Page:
Is the Weiner war worth it?

3. Political priapism is not strategically sound. This is not a time for theatrics and gamesmanship. This is a time, perhaps moreso than any time in recent memory, when the American people will reward the party that puts forth the most serious people advancing the most serious ideas. We are anxious. We’re afraid for the future of our country, concerned that the old stabilities are foundering. Under such circumstances, those who dither and talk about underwear bulges come across as childish, unserious and unworthy of our attention.

For Christians on both sides of the aisle, this is an opportunity to set a tone. I’m skeptical whether “the other side does it” is ever a legitimate excuse for a believer, since Christ taught us to begin with the logs in our own eyes. If Christians want to show the way toward a better kind of political dialogue, a more honest, charitable and focused dialogue, then this might present the perfect opportunity.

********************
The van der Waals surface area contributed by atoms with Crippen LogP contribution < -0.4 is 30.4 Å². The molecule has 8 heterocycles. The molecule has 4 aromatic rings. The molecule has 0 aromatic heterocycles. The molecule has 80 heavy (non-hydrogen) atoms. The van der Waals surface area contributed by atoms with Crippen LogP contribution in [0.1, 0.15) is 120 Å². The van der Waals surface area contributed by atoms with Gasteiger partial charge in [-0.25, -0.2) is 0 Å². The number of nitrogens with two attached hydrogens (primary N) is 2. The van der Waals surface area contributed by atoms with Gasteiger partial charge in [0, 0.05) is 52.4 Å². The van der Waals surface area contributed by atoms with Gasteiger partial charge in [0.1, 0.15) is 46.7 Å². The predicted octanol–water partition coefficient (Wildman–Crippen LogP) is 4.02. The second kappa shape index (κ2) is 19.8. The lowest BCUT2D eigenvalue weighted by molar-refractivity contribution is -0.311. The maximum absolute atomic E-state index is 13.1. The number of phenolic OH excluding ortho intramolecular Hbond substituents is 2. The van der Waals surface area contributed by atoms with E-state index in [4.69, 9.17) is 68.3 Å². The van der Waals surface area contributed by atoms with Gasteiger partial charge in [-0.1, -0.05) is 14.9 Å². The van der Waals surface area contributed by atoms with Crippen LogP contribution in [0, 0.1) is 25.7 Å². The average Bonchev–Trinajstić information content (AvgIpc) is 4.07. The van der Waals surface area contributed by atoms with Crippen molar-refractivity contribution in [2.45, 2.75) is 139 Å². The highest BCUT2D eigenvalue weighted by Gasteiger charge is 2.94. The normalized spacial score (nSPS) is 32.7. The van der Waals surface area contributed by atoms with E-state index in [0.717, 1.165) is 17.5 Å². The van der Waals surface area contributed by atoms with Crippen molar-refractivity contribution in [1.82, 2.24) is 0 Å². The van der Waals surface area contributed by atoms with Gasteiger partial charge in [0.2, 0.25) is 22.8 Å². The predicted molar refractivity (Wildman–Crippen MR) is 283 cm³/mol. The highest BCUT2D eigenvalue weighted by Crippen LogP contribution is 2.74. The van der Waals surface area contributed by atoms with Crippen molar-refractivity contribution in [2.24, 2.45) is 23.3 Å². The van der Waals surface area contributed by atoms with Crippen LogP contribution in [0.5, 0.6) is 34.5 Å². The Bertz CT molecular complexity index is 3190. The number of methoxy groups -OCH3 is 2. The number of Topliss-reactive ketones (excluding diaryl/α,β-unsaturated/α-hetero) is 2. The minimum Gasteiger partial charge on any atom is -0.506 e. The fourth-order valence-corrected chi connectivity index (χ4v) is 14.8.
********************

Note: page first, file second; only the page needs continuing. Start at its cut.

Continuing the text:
What would be the consequences if Christians took seriously, as a political matter, Paul’s admonition in Philippians 4:8: “Finally, brothers, whatever is true, whatever is noble, whatever is right, whatever is pure, whatever is lovely, whatever is admirable–if anything is excellent or praiseworthy–think about such things.” Of course, this needn’t mean that we look the other way when a politician commits a grave sin that demonstrates an absence of character. But it does mean that Christians should not attach too much importance to such things, should not get so caught up in the political sport of it all that he or she forgets to focus on the most important public policy challenges facing the present moment.

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